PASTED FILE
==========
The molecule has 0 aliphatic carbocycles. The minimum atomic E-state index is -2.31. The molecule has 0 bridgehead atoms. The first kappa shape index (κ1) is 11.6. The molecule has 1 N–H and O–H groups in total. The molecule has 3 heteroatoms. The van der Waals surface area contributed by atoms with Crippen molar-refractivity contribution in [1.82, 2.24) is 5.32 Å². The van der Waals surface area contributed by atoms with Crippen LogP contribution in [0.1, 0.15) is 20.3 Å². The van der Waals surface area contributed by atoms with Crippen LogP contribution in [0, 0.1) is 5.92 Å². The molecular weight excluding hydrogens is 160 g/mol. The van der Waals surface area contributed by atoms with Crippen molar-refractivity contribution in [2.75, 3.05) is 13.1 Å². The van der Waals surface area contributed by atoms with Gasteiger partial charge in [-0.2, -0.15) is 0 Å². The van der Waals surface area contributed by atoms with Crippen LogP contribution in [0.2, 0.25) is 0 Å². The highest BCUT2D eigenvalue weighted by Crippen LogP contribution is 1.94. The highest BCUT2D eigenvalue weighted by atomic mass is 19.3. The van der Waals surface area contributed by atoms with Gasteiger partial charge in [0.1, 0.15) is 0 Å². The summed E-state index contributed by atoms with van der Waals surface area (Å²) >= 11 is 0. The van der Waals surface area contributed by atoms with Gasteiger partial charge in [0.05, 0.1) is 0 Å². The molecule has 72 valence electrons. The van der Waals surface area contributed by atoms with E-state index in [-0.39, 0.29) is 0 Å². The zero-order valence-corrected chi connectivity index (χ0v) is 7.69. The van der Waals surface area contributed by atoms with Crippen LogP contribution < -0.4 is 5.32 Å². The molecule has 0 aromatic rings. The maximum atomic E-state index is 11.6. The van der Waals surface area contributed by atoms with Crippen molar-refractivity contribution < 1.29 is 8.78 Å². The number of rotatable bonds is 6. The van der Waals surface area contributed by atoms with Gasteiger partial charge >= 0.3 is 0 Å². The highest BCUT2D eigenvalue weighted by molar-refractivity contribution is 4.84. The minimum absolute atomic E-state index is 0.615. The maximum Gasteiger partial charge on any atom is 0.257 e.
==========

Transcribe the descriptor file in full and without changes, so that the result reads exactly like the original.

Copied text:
The molecule has 0 aliphatic carbocycles. The minimum atomic E-state index is -2.31. The molecule has 0 bridgehead atoms. The first kappa shape index (κ1) is 11.6. The molecule has 1 N–H and O–H groups in total. The molecule has 3 heteroatoms. The van der Waals surface area contributed by atoms with Crippen molar-refractivity contribution in [1.82, 2.24) is 5.32 Å². The van der Waals surface area contributed by atoms with Crippen LogP contribution in [0.1, 0.15) is 20.3 Å². The van der Waals surface area contributed by atoms with Crippen LogP contribution in [0, 0.1) is 5.92 Å². The molecular weight excluding hydrogens is 160 g/mol. The van der Waals surface area contributed by atoms with Crippen molar-refractivity contribution in [2.75, 3.05) is 13.1 Å². The van der Waals surface area contributed by atoms with Gasteiger partial charge in [-0.2, -0.15) is 0 Å². The van der Waals surface area contributed by atoms with Crippen LogP contribution in [0.2, 0.25) is 0 Å². The highest BCUT2D eigenvalue weighted by Crippen LogP contribution is 1.94. The highest BCUT2D eigenvalue weighted by atomic mass is 19.3. The van der Waals surface area contributed by atoms with Gasteiger partial charge in [0.1, 0.15) is 0 Å². The summed E-state index contributed by atoms with van der Waals surface area (Å²) >= 11 is 0. The van der Waals surface area contributed by atoms with Gasteiger partial charge in [0.05, 0.1) is 0 Å². The molecule has 72 valence electrons. The van der Waals surface area contributed by atoms with E-state index in [-0.39, 0.29) is 0 Å². The zero-order valence-corrected chi connectivity index (χ0v) is 7.69. The van der Waals surface area contributed by atoms with Crippen LogP contribution < -0.4 is 5.32 Å². The molecule has 0 aromatic rings. The maximum atomic E-state index is 11.6. The van der Waals surface area contributed by atoms with Crippen molar-refractivity contribution < 1.29 is 8.78 Å². The number of rotatable bonds is 6. The van der Waals surface area contributed by atoms with Gasteiger partial charge >= 0.3 is 0 Å². The highest BCUT2D eigenvalue weighted by molar-refractivity contribution is 4.84. The minimum absolute atomic E-state index is 0.615. The maximum Gasteiger partial charge on any atom is 0.257 e.